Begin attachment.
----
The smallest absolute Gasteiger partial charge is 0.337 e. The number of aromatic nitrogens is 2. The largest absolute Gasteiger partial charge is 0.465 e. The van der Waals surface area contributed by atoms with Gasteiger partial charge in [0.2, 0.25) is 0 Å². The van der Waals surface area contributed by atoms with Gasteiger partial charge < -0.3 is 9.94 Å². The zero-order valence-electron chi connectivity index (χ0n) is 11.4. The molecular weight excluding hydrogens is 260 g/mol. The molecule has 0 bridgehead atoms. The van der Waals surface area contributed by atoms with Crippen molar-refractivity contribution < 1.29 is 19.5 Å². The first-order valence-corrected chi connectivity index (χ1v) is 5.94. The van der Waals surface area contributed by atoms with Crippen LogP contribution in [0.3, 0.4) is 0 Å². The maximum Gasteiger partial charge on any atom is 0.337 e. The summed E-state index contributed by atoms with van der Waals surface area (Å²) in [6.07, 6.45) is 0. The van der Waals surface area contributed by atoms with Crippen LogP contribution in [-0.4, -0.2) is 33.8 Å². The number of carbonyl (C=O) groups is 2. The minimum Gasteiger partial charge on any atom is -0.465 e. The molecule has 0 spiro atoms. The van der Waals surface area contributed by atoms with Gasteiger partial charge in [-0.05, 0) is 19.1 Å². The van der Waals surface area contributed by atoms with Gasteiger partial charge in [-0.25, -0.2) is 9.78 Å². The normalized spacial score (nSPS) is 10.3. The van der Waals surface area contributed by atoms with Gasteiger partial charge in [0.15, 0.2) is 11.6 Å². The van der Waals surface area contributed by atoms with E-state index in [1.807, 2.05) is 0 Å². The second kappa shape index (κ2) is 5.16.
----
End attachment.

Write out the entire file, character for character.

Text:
The smallest absolute Gasteiger partial charge is 0.337 e. The number of aromatic nitrogens is 2. The largest absolute Gasteiger partial charge is 0.465 e. The van der Waals surface area contributed by atoms with Gasteiger partial charge in [0.2, 0.25) is 0 Å². The van der Waals surface area contributed by atoms with Gasteiger partial charge < -0.3 is 9.94 Å². The zero-order valence-electron chi connectivity index (χ0n) is 11.4. The molecular weight excluding hydrogens is 260 g/mol. The molecule has 0 bridgehead atoms. The van der Waals surface area contributed by atoms with Crippen molar-refractivity contribution < 1.29 is 19.5 Å². The first-order valence-corrected chi connectivity index (χ1v) is 5.94. The van der Waals surface area contributed by atoms with Crippen LogP contribution in [0.3, 0.4) is 0 Å². The maximum Gasteiger partial charge on any atom is 0.337 e. The summed E-state index contributed by atoms with van der Waals surface area (Å²) in [6.07, 6.45) is 0. The van der Waals surface area contributed by atoms with Crippen LogP contribution in [-0.4, -0.2) is 33.8 Å². The number of carbonyl (C=O) groups is 2. The minimum Gasteiger partial charge on any atom is -0.465 e. The molecule has 0 spiro atoms. The van der Waals surface area contributed by atoms with Gasteiger partial charge in [-0.05, 0) is 19.1 Å². The van der Waals surface area contributed by atoms with Gasteiger partial charge in [-0.25, -0.2) is 9.78 Å². The normalized spacial score (nSPS) is 10.3. The van der Waals surface area contributed by atoms with Gasteiger partial charge in [0.15, 0.2) is 11.6 Å². The van der Waals surface area contributed by atoms with E-state index in [1.807, 2.05) is 0 Å². The second kappa shape index (κ2) is 5.16.